Wednesday, May 09, 2007

The Troubled Growth of Beit Jann

Continued from...

Part 1: Beit Jann

Israel's installation of running water has freed the Israeli Arab Druze village Beit Jann from the only natural constraint to its population growth.

Since the damage from hurricane Katrina reduced the supply of oil from Gulf Coast oil refineries, fuel costs have skyrocketed. Villagers have therefore switched to wood-burning stoves. Of course, the nearest source of wood happens to be the nature reserve, so the constant deforestation has become a major problem. Park rangers chase down Druze youths on tractors hauling away whole oak trees. But with a value of 30,000 Shekels ($7,500) per tree, the understaffed parks service can't keep up with the continued cutting.

One of our hikers hitching a ride with a Druze farmer.

The second conflict is with overall land useage. Beit Jann continues to expand, and, like most Arab villages, respect for the rule of law is, well, iffy. Buildings are erected without permits or zoning, resulting in haphazard streets and alleyways. But the greater problem is agriculture. Many Druze obtain their primary income from the olive harvest. With the growth of the village, the amount of cultivated land also grows, naturally at the expense of the nature reserve.

Beit Jann agriculture gradually consumes the nature reserve.

The reserve is cut through with scores of illegally built roads used to access the illegally cultivated fields. At first the police were sent to destroy such roads and restore law and order, but the Druze quickly learned a new tactic. Each time they went to establish a new road, at the end of the road, they would build a memorial to a Druze soldier who had fallen in service of the Israel Defence Forces. When the police came to demolish the road, the Druze would call the media in, and protest the destruction of memorials to fallen soldiers, bewailing the betrayal of Israel's "covenant of blood" with the Druze. This then embarrasses the government into inaction, and the development continues.

Anyone familiar with Israeli culture can recognize these tactics of "do first, ask questions later." It is, in fact, remarkable how much of Israeli culture the Druze have absorbed.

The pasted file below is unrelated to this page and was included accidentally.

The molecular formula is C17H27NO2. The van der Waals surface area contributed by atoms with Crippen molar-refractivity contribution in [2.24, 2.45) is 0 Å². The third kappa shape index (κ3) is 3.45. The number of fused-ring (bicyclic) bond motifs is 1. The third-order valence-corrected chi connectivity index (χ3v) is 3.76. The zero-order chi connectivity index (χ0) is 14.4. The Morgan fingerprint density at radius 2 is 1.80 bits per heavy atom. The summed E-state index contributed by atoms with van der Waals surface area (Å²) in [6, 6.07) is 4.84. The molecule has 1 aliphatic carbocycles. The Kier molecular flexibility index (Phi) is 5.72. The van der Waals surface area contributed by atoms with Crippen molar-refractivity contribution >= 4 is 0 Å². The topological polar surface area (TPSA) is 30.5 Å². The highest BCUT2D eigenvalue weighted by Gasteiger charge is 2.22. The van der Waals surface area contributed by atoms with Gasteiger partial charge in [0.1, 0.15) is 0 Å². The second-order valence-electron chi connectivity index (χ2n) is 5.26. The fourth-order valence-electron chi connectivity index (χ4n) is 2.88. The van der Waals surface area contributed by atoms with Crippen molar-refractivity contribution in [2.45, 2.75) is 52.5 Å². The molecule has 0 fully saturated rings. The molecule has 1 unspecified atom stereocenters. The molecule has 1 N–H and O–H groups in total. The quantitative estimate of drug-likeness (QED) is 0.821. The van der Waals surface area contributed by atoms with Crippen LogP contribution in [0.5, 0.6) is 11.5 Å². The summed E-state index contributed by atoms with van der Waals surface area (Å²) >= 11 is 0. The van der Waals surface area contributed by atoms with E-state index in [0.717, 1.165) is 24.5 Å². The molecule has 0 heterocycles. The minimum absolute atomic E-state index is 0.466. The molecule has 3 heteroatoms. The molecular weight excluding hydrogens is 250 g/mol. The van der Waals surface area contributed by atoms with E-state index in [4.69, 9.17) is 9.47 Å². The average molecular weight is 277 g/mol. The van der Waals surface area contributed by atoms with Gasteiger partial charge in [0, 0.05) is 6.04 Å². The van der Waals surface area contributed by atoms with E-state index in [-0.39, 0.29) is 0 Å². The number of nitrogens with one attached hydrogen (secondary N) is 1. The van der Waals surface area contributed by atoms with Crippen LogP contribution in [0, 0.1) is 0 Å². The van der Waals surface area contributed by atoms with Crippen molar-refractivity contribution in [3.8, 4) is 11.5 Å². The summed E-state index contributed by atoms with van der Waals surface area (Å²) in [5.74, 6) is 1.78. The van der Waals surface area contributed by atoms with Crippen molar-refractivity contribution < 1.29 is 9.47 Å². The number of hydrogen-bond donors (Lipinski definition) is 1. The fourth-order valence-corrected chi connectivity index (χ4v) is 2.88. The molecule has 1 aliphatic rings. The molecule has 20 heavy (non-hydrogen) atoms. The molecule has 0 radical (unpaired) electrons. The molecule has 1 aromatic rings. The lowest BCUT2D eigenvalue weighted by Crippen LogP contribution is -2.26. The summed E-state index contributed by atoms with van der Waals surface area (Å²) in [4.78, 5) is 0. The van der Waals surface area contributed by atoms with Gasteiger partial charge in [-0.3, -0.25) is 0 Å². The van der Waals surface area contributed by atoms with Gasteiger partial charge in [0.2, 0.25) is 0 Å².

Olive groves
Druze farmers working sheep pens and olive groves constructed illegally in the nature reserve.

Yours truly (Omer beard still intact at that time) in front of some Druze agriculture.

Father and son working their field.
A Mekorot (israel water company) pumping station, illegal agriculture, and some sort of top-secret I-could-tell-you-what-it-is-but-then-I'd-have-to-kill-you army antenna thing and microwave relay tower.

Still, despite the conflict between the Druze and the state, the destruction of the nature reserve is a small problem relative to the value the Druze community provides. It's not as if Jewish real estate developers in Jerusalem and Tel Aviv don't behave just as crookedly when it serves their needs, as is repeatedly revealed in Israel's cyclical corruption scandals. As for the Druze, they have no pretensions to the sort of large-scale development corruption one finds amongst Israel's real estate manganates, they're just trying to make a living. Overall, the alliance the Druze have forged with Israel, accepting the Jewish state, serving in the military, and participating in mainstream Israeli political parties left, right, and center, is unique amongst Israel's Arabs. Israel's Muslim Arab citizens are violently hostile to Israel's existence, and Christian Arabs are terrified of the Muslim Arabs, and so tend to side with them. Imagine if the rest of Israeli Arabs, or in the rest of the middle east, could accept the concept of non-Muslims living unoppressed and exist in partnership. But, alas, that idea seems centuries away.

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